• I miss Robert Parker, must admit I have loved Spencer’s character for years! His cooking, his relationship with his friends and his girlfriend, all made him ‘real’ to me!
      I am so glad you wrote such a meaningful comment, Mike. I felt you knew how much I was saddened, although we must admit she led a full and meaningful life. I shall miss her, dear Phyllis!
      I like the Raymond Chandler books, too. I shall have to check back again, since this was a great comment section all around!

    • Mike, this was so nice of your to notice the details like this. I have not read all of Michael Connelly’s novels, but have read a few Harry Bosch ones. I have never read Robert Crais, you make me wish to try his work, Mike. I have not read all of John Sandford’s books but recognize the fact I liked Lucas D.’s character. I have not tried Virgil Flowers, but I will keep a look out now for them.
      Thanks for all the suggestions. The Raymond Chandler detective books were great and my Dad had them on his bookshelf, beside his collection of Edgar Allen Poe and Sir Arthur Conan Doyle. smiles!

    • I feel good that I introduced her, but not sure if you are a mystery sort of gal, Colleen! I hope you may find her medical references and stories good, if you wish to check them out. I am grateful for your calling this a lovely tribute, she seemed like such a good ‘hero’ and led a purposeful life. I shall have to postpone reading other blogs for another day. Off to fetch breakfast for my Mom. I just sent my ‘drafts’ section of wordpress, December post into the blogosphere!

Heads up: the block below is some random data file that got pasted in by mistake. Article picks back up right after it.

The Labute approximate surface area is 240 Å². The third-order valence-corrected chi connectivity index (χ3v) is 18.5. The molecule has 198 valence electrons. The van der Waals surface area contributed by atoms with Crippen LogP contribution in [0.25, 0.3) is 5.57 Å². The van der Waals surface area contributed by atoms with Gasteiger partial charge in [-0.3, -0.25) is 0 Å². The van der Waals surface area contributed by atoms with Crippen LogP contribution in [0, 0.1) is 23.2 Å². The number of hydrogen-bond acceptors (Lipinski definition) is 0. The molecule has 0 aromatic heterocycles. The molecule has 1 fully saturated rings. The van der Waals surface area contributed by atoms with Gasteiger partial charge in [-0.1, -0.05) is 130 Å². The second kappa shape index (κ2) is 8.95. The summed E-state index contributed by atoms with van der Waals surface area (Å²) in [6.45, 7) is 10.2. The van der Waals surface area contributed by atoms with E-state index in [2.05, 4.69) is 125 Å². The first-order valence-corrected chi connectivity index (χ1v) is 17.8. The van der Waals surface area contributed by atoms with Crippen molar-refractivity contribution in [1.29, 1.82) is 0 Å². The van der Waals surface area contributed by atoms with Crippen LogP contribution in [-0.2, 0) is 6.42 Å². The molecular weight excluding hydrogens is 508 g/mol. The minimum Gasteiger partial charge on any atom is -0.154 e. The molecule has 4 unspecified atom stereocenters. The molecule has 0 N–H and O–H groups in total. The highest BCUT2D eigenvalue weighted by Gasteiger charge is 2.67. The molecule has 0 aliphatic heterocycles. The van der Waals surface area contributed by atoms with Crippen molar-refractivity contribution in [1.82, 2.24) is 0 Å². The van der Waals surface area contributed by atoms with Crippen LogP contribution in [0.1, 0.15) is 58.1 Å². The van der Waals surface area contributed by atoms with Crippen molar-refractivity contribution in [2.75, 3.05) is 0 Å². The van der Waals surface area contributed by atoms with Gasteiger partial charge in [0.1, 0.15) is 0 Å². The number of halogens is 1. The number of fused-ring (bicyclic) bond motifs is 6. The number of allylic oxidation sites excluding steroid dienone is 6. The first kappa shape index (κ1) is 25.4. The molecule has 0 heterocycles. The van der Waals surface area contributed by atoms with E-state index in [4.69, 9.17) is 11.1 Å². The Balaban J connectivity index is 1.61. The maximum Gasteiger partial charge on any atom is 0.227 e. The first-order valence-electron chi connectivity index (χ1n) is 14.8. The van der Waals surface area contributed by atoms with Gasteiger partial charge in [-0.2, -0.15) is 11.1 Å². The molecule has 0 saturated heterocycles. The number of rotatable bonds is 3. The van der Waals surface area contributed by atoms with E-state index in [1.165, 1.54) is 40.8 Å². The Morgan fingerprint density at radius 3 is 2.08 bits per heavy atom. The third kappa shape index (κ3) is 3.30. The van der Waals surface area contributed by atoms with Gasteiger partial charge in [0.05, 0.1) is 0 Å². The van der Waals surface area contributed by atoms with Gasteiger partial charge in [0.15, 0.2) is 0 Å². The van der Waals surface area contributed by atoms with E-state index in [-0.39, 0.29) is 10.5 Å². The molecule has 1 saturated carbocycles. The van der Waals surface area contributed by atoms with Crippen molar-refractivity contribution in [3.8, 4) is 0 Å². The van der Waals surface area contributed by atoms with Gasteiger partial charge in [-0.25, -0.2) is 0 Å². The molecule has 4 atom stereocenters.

Smiles and have a wonderful beginning of December, Colleen!

      • Thank you Robin. I used to read quite a bit of the mystery genre but not so much any more. Tastes seem to change. And here’s to you have a fantastic December as well. 🙂

    • I am not sure of its title, but I think she definitely wrote a screenplay about Pemberley and there was a murder in the forest, along with implications of Wickham’s guilt on “Masterpiece Theater.” I loved seeing Elizabeth still being a ‘spitfire’ and her having two children, a girl and a boy. Sometimes, for me, it is hard to say goodbye to characters so I did not mind this continuation of Jane Austen’s ‘Pride and Prejudice.”

  6. A wonderful tribute, Robin. I was a fan of another British murder mystery author: Agatha Christie. Her books were called cozies. They didn’t have the violence that P.D. James’ books apparently did. I’m not the squeamish type so I must check her out. I love what you wrote about her take on the death of Humpty Dumpty. That’s rich. 😉

    • Thanks so much for this comment, Judy! I thought this was funny and glad you did, too.
      I loved Agatha Christie’s mysteries, too. The ones I liked best were more often made into plays or movies like, “Murder on the Orient Express” and the parlor murder one, “And Then There Were None.” (Or was it called, “Ten Little Indians?” I will have to check out this and edit my comments if I am wrong… smiles!